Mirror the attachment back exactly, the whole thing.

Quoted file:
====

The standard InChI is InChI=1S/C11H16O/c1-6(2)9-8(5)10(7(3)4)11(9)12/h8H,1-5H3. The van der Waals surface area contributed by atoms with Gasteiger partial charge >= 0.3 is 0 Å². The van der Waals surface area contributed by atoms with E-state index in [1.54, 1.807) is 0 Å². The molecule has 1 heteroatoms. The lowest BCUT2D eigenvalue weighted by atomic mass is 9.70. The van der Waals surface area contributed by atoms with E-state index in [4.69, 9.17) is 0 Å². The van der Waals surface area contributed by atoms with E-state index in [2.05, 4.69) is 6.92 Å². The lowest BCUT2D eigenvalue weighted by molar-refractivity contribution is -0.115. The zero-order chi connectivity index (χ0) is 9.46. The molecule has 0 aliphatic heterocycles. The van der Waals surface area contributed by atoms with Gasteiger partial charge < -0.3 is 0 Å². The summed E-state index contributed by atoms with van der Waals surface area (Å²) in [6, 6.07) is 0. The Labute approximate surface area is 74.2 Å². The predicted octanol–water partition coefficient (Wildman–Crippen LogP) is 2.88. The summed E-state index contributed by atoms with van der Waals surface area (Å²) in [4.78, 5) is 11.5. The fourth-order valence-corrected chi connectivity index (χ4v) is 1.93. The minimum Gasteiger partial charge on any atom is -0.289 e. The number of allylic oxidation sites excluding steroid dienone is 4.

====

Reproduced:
The standard InChI is InChI=1S/C11H16O/c1-6(2)9-8(5)10(7(3)4)11(9)12/h8H,1-5H3. The van der Waals surface area contributed by atoms with Gasteiger partial charge >= 0.3 is 0 Å². The van der Waals surface area contributed by atoms with E-state index in [1.54, 1.807) is 0 Å². The molecule has 1 heteroatoms. The lowest BCUT2D eigenvalue weighted by atomic mass is 9.70. The van der Waals surface area contributed by atoms with E-state index in [4.69, 9.17) is 0 Å². The van der Waals surface area contributed by atoms with E-state index in [2.05, 4.69) is 6.92 Å². The lowest BCUT2D eigenvalue weighted by molar-refractivity contribution is -0.115. The zero-order chi connectivity index (χ0) is 9.46. The molecule has 0 aliphatic heterocycles. The van der Waals surface area contributed by atoms with Gasteiger partial charge < -0.3 is 0 Å². The summed E-state index contributed by atoms with van der Waals surface area (Å²) in [6, 6.07) is 0. The Labute approximate surface area is 74.2 Å². The predicted octanol–water partition coefficient (Wildman–Crippen LogP) is 2.88. The summed E-state index contributed by atoms with van der Waals surface area (Å²) in [4.78, 5) is 11.5. The fourth-order valence-corrected chi connectivity index (χ4v) is 1.93. The minimum Gasteiger partial charge on any atom is -0.289 e. The number of allylic oxidation sites excluding steroid dienone is 4.